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June 10, 2018

Book: Rage Of Angels by Sydney Sheldon

Filed under: Books — Tags: , , , — krishnafromtoronto @ 12:13 am

imageEqually famous as Master of the Game, this book ranks very high on Sydney Sheldon’s books. Expertly crafted with the unique style of storytelling that the author has perfected, it holds you in its thrall until the very end.

 

The first scene, where Robert Di Silva  is trying to nail Michael Moretti the mafia boss and it all rests in the hands of one mobster, Camillo Stela, who has agreed to testify against Michael. Jennifer Parker, a rookie law assistant, gives an envelope to the witness in a break – the envelope that was handed to her by Robert via an assistant to give to Stela –  and all hell breaks loose from that moment on. What she delivered was a dead canary with the neck broken and the case, along with Robert’s hopes of being elected governor on the strength of the victory in this case, both end up in smoke. Jennifer wanted to be a lawyer like her dad from a very young age and this was a devastating blow to her that her official career was over a mere four hours after it started.

 

When she tries to survive by the lowly act of issuing subpoena, she is informed that disbarment proceedings are to be launched against her by a livid Robert Di Silva. He asks a top attorney in town to personally take care of it. He gives it to Adam Werner, who is his son in law angling for the District Attorney post. After Adam checks everything out, he recommends that the proceedings to disbar her be dropped, much to the anger of Robert.

 

She devises clever ways to serve difficult subpoenas.

 

When she takes up an impossible case to defend a murderer, she finds to her horror that Robert de Silva himself comes to court as a prosecutor, to crush her once for all. She triumphs and is noticed by Michael Moretti.

 

She also has fallen for Adam Warner and has constant sex with him even after knowing that he is married already, despite her mother’s life being earlier ruined by her father’s infidelity. Meanwhile Michael is thinking of hiring a young lawyer for the Family and increasingly thinks of Jennifer.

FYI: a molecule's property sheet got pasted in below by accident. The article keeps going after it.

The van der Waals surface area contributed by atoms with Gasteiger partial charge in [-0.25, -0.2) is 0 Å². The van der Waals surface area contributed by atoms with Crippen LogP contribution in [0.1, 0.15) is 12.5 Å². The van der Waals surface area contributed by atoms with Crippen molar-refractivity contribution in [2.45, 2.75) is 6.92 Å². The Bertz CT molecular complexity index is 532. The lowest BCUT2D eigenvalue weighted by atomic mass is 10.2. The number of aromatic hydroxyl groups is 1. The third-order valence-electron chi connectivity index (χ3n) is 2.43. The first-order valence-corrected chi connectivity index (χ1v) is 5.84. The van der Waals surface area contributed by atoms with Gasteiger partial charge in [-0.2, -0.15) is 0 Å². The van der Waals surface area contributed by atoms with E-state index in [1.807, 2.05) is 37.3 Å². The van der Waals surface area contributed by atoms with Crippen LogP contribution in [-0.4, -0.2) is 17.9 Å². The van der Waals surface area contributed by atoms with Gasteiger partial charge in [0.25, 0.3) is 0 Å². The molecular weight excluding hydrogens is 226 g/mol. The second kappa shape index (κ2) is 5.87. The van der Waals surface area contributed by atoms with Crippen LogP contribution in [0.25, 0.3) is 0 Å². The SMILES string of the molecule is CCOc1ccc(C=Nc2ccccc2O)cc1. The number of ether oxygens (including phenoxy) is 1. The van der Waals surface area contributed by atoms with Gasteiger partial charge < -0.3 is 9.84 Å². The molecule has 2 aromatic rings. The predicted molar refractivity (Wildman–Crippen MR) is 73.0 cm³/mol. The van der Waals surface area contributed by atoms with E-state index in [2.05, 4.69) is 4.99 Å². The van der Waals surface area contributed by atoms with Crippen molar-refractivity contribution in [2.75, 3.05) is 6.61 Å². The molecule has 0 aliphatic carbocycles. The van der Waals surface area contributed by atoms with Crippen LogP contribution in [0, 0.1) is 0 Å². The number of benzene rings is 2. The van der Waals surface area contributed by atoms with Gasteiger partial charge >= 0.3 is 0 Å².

She gets a paternity suit decided in her favour by undoubtedly questionable means, which may not stand up in a real court! (Was DNA evidence not available when the book was written? God, is the book that old? )

 

There are episodes obviously put there as fillers: they do have a twist but have absolutely nothing to do with the story itself. For instance, the nice woman whom the daughter and the son in law had admitted to an asylum that Jennifer is determined to release; the accident victim from a truck company – the company having almost gotten away with the crime.

 

Main story? Adam is surely in love with Jennifer but stands for the Senate and can have no blemish in the past including any affairs. Michael Moretti is intrigued and increasingly drawn to Jennifer.

Adam’s wife tricks Jennifer into believing that she is OK with Adam marrying Jennifer and when Jennifer finds herself pregnant, also reveals that she is pregnant. Now Adam is trapped into the marriage and Jen has the child in a faraway place.

 

Michael Moretti charms her in a dinner one evening. When her son is kidnapped by a vicious murderer who is enraged about her, she calls Moretti in desperation and he pulls all the stops to get him back. So starts her relationship with Michael, alienating all her friends and well wishers. One by one they leave her.

 

She connects with Adam and instantly has sex with him, throwing consequences to the winds. But Joshua’s head injury, when they return back, causes him to die, she completely loses it.

 

She then loses her son Joshua and Adam learns that she is the Mafa’s counsel as well as the fact that she has a son, both of which devastates him. This is done by the testimony of the previous lawyer of the mafia who, when he realizes that Moretti wants to kill him, goes straight to Adam Warner and spills the beans.

 

Moretti wrongly suspects and kills his loyal deputies until he realizes that Nick Vito lied to him saying he had killed the lawyer. Jennifer is arrested in Singapore.